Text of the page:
An axle 21 extends beneath and is fixed to side rails 14 and 15 and wheels 21a and 21b are mounted to rotate on the opposite ends of the axle. Forward and rear landing gears or stabilizers 22 and 23, respectively, are preferably provided for maintaining the trailer on a level attitude when not under tow.
A hopper 24 is positioned between the side rails 14 and 15 and has stub axles 25 projecting from the bottoms of opposite sidewalls 26 thereof which stub axles are journaled in pillow block bearings 27 that are mounted at right angles onto the aligned top surfaces of the respective side rails 14 and 15. In addition to the sidewalls 26, the hopper 24 includes a front wall 28, interconnecting the sidewalls that is inclined from its top inwardly to a sloping transition wall 29, as shown best in FIG. 3. The opposite edge of which transition wall connects to a bottom wall 30 that extends at substantially a right angle to a rear wall 31. All of which rear wall, transition and front walls interconnect the sidewalls 26 and are inclined upwardly and outwardly from the bottom wall 30 to the rear wall 31.
A pair of lids 32 and 33 are pivotally connected by a hinge 34 to the top edge of front wall 28, the lids to close the top of the hopper 24 by engagement around the top edges of sidewalls 26, front wall 28 and rear wall 31.
The configuration of the hopper 24, with the inclined rear wall 31 and the location of the stub axles 25 are such that the hopper 24, whether empty or loaded, tends to pivot rearwardly until a skid plate 35 that is welded or otherwise affixed across the top edge of the rear wall 31 engages the ground. The lids 32 and 33 are balanced to swing open as the hopper 24 is fully tilted, as best shown in FIG. 3.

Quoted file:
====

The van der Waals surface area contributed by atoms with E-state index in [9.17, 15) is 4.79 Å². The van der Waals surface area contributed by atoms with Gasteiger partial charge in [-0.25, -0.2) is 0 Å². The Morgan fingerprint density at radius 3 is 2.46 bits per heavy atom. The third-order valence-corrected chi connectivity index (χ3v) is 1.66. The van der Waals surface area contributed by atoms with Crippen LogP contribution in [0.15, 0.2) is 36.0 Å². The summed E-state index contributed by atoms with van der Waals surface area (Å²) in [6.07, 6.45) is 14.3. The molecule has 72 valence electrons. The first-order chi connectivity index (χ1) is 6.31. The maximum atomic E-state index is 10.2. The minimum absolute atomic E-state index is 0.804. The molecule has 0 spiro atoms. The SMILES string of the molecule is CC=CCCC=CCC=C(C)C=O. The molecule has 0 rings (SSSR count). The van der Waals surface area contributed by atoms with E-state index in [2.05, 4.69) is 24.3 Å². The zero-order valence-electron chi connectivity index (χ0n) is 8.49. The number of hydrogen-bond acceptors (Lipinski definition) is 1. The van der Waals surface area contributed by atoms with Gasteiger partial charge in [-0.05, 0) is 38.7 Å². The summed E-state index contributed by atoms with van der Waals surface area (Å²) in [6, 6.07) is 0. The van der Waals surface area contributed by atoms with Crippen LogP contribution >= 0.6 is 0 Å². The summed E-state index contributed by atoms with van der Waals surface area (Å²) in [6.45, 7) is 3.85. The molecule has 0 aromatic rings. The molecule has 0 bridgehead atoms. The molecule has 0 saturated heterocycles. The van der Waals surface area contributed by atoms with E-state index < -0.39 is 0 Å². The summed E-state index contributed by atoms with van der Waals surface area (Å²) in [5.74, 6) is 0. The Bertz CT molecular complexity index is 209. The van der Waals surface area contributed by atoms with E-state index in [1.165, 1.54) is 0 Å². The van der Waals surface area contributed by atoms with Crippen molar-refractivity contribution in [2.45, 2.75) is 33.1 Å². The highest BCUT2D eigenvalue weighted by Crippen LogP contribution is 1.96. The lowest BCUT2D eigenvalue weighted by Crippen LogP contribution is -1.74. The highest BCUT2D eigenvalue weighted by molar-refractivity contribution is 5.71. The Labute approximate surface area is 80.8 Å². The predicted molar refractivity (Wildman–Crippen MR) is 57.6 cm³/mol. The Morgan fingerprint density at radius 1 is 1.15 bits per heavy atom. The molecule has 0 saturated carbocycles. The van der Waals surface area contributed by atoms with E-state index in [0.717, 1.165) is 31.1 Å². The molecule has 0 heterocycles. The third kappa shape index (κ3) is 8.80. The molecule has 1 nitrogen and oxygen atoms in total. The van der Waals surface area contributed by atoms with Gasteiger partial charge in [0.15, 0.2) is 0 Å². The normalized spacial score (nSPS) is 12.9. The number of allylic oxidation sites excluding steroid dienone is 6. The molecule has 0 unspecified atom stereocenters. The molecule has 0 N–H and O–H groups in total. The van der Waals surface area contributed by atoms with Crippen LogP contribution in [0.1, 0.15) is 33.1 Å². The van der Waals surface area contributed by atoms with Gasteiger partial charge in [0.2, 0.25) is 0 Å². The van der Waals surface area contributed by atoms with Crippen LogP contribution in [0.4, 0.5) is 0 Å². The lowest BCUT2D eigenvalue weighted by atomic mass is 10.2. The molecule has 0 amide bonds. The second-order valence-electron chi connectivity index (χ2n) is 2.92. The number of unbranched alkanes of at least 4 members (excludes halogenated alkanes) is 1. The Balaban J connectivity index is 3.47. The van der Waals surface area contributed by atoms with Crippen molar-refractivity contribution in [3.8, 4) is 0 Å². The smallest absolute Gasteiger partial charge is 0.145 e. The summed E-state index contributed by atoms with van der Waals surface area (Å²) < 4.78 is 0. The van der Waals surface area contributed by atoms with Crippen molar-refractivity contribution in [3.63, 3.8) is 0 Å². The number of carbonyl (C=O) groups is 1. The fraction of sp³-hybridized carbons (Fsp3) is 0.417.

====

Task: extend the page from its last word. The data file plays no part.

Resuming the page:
A gate 38 is provided in rear wall 31 that slides in guides 39 and 40 to cover an opening (not shown) through the rear wall. A link 41 is pivotally connected at one end 42 to the gate 38 and has its other end pivotally connected at 43 into a handle 44 that is, in turn, pivotally connected intermediate its length at 45 to rear wall 31. The handle 44 may be pivoted, if necessary to raise the gate 38 so as to allow a user to remove the contents of hopper 24 therethrough.
The landing gears or stabilizers 22 and 23 are, as set out above, are fixed to the rear of the end rails 14 and to the diagonal brace 18, respectively, and a usual telescoping trailer stand 49 is fixed to the tongue 20. A handle 50 is fixed to a screw leg 51 of the stand 49 for use in turning the leg 51 into or out of ground engagement. Each landing gears or stabilizers 22 and 23 includes a fixed outer sleeve 52 and a telescoping post 52a with a foot 53 secured across the bottom end thereof. A pin 54 is inserted into holes 55 through a selected hole 56 that is formed in the fixed outer sleeve post 52, the pin 54 to lock the post relative to the sleeve, with the foot 53 in or out of ground engagement, as desired. When in ground engagement, the stabilizers and stand hold the trailer against tipping and undesired travel. Thus, the trailer can be left unattended in a location to receive trash and the like.
Shown best in FIG. 2, a post 60 is fixed to rear wall 28 of hopper 24 that extends downwardly therefrom to in front of bottom wall 30. A U-shaped channel 61 is fixed to extend at a right angle upwardly from side rail 14 to receive the post 60 with the post swinging into the open area of the U-shaped channel when the hopper 24 is moved to an upright attitude. A lock pin 62 is provided for insertion through holes that are formed in the opposing flanges of channel 61 and through a matching hole formed through post 60 to lock the post and channel together so as to prevent tipping of the hopper 24.
A safety chain 63 is preferably fixed on one end to cross rail 17 and is long enough for the other end to fit into a keyhole slot 64 formed in a bracket 65 that is welded or otherwise fixed to the front wall 31 of hopper 24. The installed safety chain 63 serves to prevent undesired tilting of the hopper 24.
Removal of lock pin 61 and release of safety chain 63 allows the hopper 24 to tilt to the dump position of FIG. 3, as previously described.
The hopper 24 is pivoted or tilted upwardly to its raised position using a lift mechanism 70, that is shown generally in the Figures.
Lift mechanism 70 includes a pivoted actuator frame 71 that includes a pair of spaced apart legs 72 and 73, that, as shown best in FIG. 2, are pivotally connected at their ends 74 and 75, respectively, to side rail 14 and to a step 76 that is fixed to extend outwardly at a right angle from the side rail 14. Which step 76 mounts a partial forward fender 77 that extends over an upper front portion of the trailer wheel 21a.
A friction wheel 80 and take-up reel drum 81 are fixed to an axle shaft 82 that journaled through the actuator legs 72 and 73.